The Ugly: Can you imagine what would happen if the Raiders don’t leave Oakland next season? It would be like standing at the alter with cold feet and professing your love to your bride-to-be’s maid of honor, only to find out that she doesn’t like you. So you’re just standing there like an idiot, the bride is crying, her father is storming up to you, and you turn back to the priest and say, “Please continue.”

I’m not saying I ever did that. I’m just saying this Raiders situation is like that.

Quarterback Philip Rivers #17 of the San Diego Chargers celebrates after the Chargers 38-35 overtime win against the San Francisco 49ers. Philip Rivers (Photo Credit: Ezra Shaw/Getty Images)

San Diego Chargers

Record: 9-7. Philip Rivers does NOT approve. It’s Philip Rivers’ birthright to awkwardly lose in the playoffs. How dare the AFC North take that away by sending two teams in to lose awkwardly in the playoffs?!

The Good: You’ve got Philip Rivers locked up in a contract until he retires. The Chargers could stay put, move to Los Angeles, or get shipped out to Uzbekistan as the NFL reaches further around the globe, and you will still be able to celebrate Philip Rivers Photoshop Phriday every week. You just might not be a Chargers fan. You’ll become a fan of the San Diego Cosplayers.

The Bad: Philip Rivers won’t be able to throw to Antonio Gates for four games as the tight end will be serving a suspension for popping for performance-enhancing substances. I expect that those substances was some sort of miracle water that keeps you young. It’s the only way I can explain away how dominant Antonio Gates still is.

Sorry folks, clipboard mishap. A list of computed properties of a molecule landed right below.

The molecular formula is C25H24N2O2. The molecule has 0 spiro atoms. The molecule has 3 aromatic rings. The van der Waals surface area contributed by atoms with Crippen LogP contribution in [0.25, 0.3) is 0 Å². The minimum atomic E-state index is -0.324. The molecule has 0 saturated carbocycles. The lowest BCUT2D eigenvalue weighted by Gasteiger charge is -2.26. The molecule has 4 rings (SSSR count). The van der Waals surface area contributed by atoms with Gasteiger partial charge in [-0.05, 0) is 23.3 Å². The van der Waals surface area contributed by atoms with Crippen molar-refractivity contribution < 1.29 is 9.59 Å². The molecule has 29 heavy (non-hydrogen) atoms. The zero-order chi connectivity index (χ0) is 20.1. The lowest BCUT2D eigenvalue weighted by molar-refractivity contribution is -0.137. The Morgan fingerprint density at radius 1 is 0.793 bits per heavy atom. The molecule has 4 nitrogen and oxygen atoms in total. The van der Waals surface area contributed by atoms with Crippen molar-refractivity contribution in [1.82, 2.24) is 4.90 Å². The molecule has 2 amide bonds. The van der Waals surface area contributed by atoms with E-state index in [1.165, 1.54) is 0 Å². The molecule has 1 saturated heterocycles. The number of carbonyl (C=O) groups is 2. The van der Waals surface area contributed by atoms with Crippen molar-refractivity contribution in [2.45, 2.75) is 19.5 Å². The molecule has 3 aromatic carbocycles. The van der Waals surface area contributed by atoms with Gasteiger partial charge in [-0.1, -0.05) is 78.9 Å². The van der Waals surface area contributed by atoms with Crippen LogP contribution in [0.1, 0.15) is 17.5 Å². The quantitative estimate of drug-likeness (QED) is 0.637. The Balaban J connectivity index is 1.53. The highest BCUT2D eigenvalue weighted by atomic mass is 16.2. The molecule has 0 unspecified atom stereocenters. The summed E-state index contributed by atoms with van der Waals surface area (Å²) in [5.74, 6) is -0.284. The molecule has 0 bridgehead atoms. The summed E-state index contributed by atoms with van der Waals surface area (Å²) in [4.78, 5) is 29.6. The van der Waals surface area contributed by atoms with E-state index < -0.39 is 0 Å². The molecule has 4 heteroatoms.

Or maybe he was once bitten by a cosplay vampire who really was a vampire.

The Ugly: The Chargers join the Raiders in the planned escape to L.A. (dibs on the parody for the John Carpenter film starring Kurt Russell.) My biggest question is, “Why?” San Diego is where you move to when you’ve made your money in Hollywood and are done with the grind. You don’t take your money and leave.

The NFL plans to keep the Raiders and Chargers in separate conferences if they both end up moving into the same building, but what if the Rams come, too? What if every single NFL team ends up at Los Angeles Memorial Coliseum and just hold massive brawls to crown the Super Bowl champ?

And how soon could we make such an event happen?

Patrick Emmel is better at talking about sports than actually playing them. You can tell him he’s wrong on Twitter @Patrick_AE or see more of his work at Fanosis.